So instead I said, "Thank you!"

Again this morning I got stuck at the Magic Window, which is really boring. I'm supposed to say, "Step on the Magic Star and you can see Santa!" I said that for a while and then I started saying, "Step on the Magic Star and you can see Cher!"

And people got excited. So I said, "Step on the Magic Star and you can see Mike Tyson!"

Some people in the other queue, the queue to sit on Santa's lap, got excited and cut through the gates so that they could stand on my Magic Star. Then they got angry when they looked through the Magic Window and saw Santa rather than Cher or Mike Tyson. What did they honestly expect? Is Cher so hard up for money that she'd agree to stand behind a two-way mirror at Macy's?

The angry people must have said something to management because I was taken off the Magic Star and sent to Elf Island, which is really boring as all you do is stand around and act merry.

At least a third of Santa's visitors are adults: couples, and a surprising number of men and women alone. Most of the single people don't want to sit on Santa's lap; they just stop by to shake his hand and wish him luck. Often the single adults are foreigners who just happened to be shopping at Macy's and got bullied into the Maze by the Entrance Elf, whose job it is to hustle people in. One moment the foreigner is looking at china, and the next thing he knows he is standing at the Magic Tree, where an elf holding a palm-sized counter is asking how many in his party are here to see Santa.

"How many in your party?"

The foreigner answers, "Yes."

"How many in your party is not a yes or no question."

"Yes"

Then a Santa Elf leads the way to a house where the confused and exhausted visitor addresses a bearded man in a red suit, and says, "Yes, OK. Today I am good." He shakes Santa's hand and runs, shaken, for the back door.

I spent a few hours in the Maze with Puff, a young elf from Brooklyn. We were standing near the Lollipop Forest when we realised that "Santa" is an anagram of "Satan". Father Christmas or the Devil - so close but yet so far. We imagined a SatanLand where visitors would wade through steaming pools of human blood and faeces before arriving at the Gates of Hell, where a hideous imp in a singed velvet costume would take them by the hand and lead them toward Satan. Once we thought of it we couldn't get it out of our minds. Overhearing the customers we would substitute the word Satan for the word Santa.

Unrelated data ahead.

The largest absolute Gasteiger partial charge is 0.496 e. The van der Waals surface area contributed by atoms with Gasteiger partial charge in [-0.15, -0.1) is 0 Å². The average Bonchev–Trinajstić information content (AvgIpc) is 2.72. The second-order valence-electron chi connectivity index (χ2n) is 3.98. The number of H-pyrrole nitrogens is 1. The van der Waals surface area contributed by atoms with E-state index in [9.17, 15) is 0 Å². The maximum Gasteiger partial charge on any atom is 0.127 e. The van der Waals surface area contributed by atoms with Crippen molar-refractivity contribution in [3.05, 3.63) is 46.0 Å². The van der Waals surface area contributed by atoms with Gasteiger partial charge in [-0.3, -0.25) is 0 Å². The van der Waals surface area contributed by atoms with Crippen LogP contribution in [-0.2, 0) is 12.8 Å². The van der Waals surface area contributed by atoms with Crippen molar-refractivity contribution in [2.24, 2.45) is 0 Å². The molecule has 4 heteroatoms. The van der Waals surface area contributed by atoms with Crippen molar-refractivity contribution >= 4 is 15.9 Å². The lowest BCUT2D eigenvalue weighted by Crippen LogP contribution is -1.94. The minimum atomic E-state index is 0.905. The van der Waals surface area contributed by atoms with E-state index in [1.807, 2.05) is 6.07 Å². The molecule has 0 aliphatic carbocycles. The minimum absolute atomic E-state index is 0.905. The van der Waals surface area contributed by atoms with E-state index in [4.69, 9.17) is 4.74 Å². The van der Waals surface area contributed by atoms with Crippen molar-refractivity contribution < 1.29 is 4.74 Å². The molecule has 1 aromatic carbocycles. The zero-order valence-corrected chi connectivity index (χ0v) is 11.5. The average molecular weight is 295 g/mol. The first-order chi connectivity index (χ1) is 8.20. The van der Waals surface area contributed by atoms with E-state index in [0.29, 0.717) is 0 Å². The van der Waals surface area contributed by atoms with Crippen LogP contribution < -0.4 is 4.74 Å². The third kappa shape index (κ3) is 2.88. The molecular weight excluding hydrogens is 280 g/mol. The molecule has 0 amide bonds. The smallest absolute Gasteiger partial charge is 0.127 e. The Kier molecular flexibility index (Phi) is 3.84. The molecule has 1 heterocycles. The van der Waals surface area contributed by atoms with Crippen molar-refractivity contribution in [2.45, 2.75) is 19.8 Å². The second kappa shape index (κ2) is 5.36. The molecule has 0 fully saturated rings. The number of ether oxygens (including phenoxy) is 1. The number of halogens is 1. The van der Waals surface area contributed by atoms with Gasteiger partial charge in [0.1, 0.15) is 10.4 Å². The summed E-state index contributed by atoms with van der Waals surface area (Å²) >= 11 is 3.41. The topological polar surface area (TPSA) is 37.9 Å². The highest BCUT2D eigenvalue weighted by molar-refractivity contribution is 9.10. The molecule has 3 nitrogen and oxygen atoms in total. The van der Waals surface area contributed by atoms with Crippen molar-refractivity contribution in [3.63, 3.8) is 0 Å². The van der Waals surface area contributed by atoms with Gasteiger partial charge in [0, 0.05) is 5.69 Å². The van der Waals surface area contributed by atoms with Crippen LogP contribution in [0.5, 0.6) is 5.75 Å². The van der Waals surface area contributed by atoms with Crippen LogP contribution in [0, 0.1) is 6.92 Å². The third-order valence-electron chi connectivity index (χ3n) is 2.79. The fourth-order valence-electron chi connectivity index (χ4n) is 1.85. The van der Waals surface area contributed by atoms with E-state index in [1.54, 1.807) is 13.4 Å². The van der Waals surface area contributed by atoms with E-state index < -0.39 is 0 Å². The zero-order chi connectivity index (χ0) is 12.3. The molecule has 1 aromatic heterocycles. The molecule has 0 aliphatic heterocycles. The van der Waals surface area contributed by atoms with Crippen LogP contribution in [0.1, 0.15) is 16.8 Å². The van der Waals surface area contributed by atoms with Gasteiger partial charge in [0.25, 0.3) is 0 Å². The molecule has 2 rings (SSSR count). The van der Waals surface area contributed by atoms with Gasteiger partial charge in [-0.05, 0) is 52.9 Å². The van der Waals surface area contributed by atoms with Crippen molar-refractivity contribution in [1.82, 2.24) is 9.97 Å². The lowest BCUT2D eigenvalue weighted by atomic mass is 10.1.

"What do you think, Michael? Do you think Macy's has the real Satan?"

"Don't forget to thank Satan for the Baby Alive he gave you last year."

"I love Satan."

"Who doesn't? Everyone loves Satan."

This afternoon, I worked as an Exit Elf, telling people in a loud voice, "THIS WAY OUT OF SANTALAND." A woman was standing at one of the cash registers paying for her idea of a picture, while her son lay beneath her kicking and heaving, having a tantrum.

The woman said, "Riley, if you don't start behaving yourself, Santa's not going to bring you any of those toys you asked for."

The child said, "He is too going to bring me toys, liar, he already told me."

The woman grabbed my arm and said, "You there, Elf, tell Riley here that if he doesn't start behaving immediately, then Santa's going to change his mind and bring him coal for Christmas."

I said that Santa no longer traffics in coal. Instead, if you're bad he comes to your house and steals things. I told Riley that if he didn't behave himself, Santa was going to take away his television and all his electrical appliances and leave him in the dark. "All your appliances, including the refrigerator. Your food is going to spoil and smell bad. It's going to be cold and dark where you are. Man, Riley, are you ever going to suffer. You're going to wish you never heard the name Santa."

The woman got a worried look on her face and said, "All right, that's enough."

I said, 'He's going to take your car and your furniture and all the towels and blankets and leave you with nothing."

The mother said, "No that's enough, really."

I Photo Elfed all day for a variety of Santas and it struck me that many of the parents don't allow their children to speak at all. A child sits upon Santa's lap and the parents say, "All right now, Amber, tell Santa what you want. Tell him you want a Baby Alive and My Pretty Ballerina and that winter coat you saw in the catalogue."

The parents name the gifts they have already bought. They don't want to hear the word "pony", or "television set", so they talk through the entire visit, placing words in the child's mouth. When the child hops off the lap, the parents address their children, each and every time, with, "What do you say to Santa?"

The child says, "Thank you, Santa."

Some of these children, they get nervous before going in to visit Santa. They pace and wring their hands and stare at the floor. They act like they're going in for a job interview. I say, "Don't worry, Santa's not going to judge you. He's very relaxed about that sort of thing. He used to be judgmental but people gave him a hard time about it so he stopped. You have nothing to worry about."

'SantaLand Diaries' is taken from 'Barrel Fever' by David Sedaris, first published by Little, Brown in America